This Week’s Headlines
Final chicken festival a success
CENTREVILLE, Md. (July 1, 2014) — Near perfect weather, huge crowds, lots of chicken prepared in more than a dozen ways, hatching and baby chicks, musical entertainment, fun and games, and vendors with a variety of products and services combined to make the 2014 and final Delmarva Chicken Festival a tremendous success, organizers said.
Attendance far exceeded the organizers’ expectations. From the opening ceremonies until the final entertainment on Saturday night, more than 30,000 people attended the two-day event.
The event was sponsored by Delmarva Poultry Industry Inc., and was hosted by Queen Anne’s County. This was the 65th and final Delmarva Chicken Festival. Many visitors said they were attending because it was the last festival.
Hundreds of volunteers worked hard in the last year planning the event and making it happen on Friday, June 20 and Saturday, June 21, Connie Parvis, DPI’s Chicken Festival coordinator said.
Members of the Queen Anne’s County Farm Bureau were kept busy throughout the weekend preparing the chicken that was served to thousands of guests who stood in long lines to taste the chicken cooked in the giant fry pan.
Longtime observers could not recall the length and duration of the lines being any longer than this weekend and there was concern that there would not be enough chicken to meet the demand.
As in past years, the major attraction was the giant fry pan, operated at every Delmarva Chicken Festival since 1950. Propane gas supplied by the Mid Atlantic Propane Gas Association, seasoning supplied by The English Company, and a more healthful type of soybean oil, Plenish, supplied by Perdue Agribusiness and DuPont Pioneer, contributed to the success of the estimated five tons of mouthwatering Perdue fried chicken.
During opening ceremonies, DPI President Keith Moore welcomed visitors and explained why this was the final Delmarva Chicken Festival. He said the festival has been a well-received chicken industry promotion in eight decades, “but as times and industry challenges have changed, so must our ways of supporting our industry.”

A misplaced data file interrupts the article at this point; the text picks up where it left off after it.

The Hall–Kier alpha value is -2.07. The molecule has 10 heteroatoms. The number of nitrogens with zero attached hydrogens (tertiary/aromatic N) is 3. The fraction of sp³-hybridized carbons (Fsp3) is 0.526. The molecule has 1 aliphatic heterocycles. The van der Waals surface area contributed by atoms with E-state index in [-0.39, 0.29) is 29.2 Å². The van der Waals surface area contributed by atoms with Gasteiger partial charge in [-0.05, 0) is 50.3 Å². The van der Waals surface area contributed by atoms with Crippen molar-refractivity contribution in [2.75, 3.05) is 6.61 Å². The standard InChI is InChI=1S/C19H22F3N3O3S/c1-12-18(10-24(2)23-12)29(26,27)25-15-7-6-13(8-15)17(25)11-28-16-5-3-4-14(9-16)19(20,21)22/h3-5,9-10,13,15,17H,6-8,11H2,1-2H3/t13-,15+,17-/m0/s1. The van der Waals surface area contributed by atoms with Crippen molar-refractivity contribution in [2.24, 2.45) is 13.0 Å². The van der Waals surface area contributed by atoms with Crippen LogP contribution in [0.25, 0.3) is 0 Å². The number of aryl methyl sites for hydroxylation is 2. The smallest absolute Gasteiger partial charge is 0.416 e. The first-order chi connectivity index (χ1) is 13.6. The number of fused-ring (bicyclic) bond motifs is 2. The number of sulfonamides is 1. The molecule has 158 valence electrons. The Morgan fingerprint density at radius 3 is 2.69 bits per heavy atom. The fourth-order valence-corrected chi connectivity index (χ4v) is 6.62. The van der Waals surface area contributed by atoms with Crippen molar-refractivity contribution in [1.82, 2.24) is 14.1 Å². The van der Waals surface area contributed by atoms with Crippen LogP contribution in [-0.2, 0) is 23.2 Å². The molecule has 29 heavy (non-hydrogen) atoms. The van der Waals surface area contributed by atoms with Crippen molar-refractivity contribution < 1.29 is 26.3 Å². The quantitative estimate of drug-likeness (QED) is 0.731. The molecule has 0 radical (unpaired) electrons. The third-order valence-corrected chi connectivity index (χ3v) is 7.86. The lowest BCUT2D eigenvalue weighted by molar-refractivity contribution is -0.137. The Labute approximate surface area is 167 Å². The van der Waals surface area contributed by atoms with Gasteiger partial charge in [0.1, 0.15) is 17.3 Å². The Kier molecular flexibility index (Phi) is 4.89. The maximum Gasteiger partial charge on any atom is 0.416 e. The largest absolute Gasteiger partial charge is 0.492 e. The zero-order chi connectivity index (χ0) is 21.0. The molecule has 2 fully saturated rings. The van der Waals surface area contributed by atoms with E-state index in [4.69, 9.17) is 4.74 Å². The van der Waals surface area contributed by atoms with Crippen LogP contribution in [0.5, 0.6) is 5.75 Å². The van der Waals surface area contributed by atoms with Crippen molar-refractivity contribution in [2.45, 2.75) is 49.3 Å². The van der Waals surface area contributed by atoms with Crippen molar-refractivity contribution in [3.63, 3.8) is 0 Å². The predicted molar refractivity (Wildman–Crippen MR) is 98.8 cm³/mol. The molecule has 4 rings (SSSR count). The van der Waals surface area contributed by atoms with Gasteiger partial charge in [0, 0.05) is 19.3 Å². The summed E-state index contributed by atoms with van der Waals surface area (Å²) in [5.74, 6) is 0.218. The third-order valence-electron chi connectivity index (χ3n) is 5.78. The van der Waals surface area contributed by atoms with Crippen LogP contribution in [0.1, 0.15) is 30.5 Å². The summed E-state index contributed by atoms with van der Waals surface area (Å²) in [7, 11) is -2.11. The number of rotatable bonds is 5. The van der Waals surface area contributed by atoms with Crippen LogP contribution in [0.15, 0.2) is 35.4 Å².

Maryland Secretary of Agriculture Buddy Hance told the overflow crowd that there’s a bright future for the poultry industry in the region and he said all grain farmers in the Mid-Atlantic area depend upon the chicken industry. He praised farmers for their environmental stewardship, not just now but for past generations.
As part of the opening ceremonies, persons who attended the first chicken festival in 1948 were recognized as well as some of the poultry princesses who reigned over the years.
One of the most popular exhibits was coordinated and staffed by Extension educators from the local land grant universities. Foremost among the attractions was the chick hatching and chick petting area.
Additionally, a historic perspective of Delmarva’s chicken industry from its early days in the 1920s until the second World War (available from the DPI office at $5 per disc), was well received.
Musical entertainment offered free of charge near the food court was an attraction for thousands of visitors throughout the two days.
A classic car show, a working model railroad exhibit, children’s activities, and much more provided a variety of ways for guests to enjoy their visit. A popular attraction was the Mountaire Farms Chickin’ Pickin’ in which dozens of contestants in a timed competition picked meat from whole chickens with the winner being judged by how much meat was removed. Maryland State Sen. Steve Hershey was the winner.
The festival was co-chaired by Dr. Faith Elliott-Rossing and Debbie Birch of the Queen Anne’s County Department of Economic Development and Tourism and when it concluded at 8 p.m. on Saturday, June 21 they pronounced the festival a great success and a tremendous way to bring to an end a 65 year Delmarva Peninsula tradition.
For a variety of reasons, Delmarva Poultry Industry, Inc. no longer will host a Delmarva Chicken Festival.
Various individuals and groups have expressed an interest in hosting their own chicken festivals in the years ahead.
No decisions have been made on the future of the giant fry pans that have been in use since 1950. The original pan, used from 1950 to 1987 and housed at the Historical Society of Delaware in Wilmington and the 1988 replacement pan, will remain in storage while the leadership of Delmarva Poultry Industry, Inc. decides their fate and possible new homes.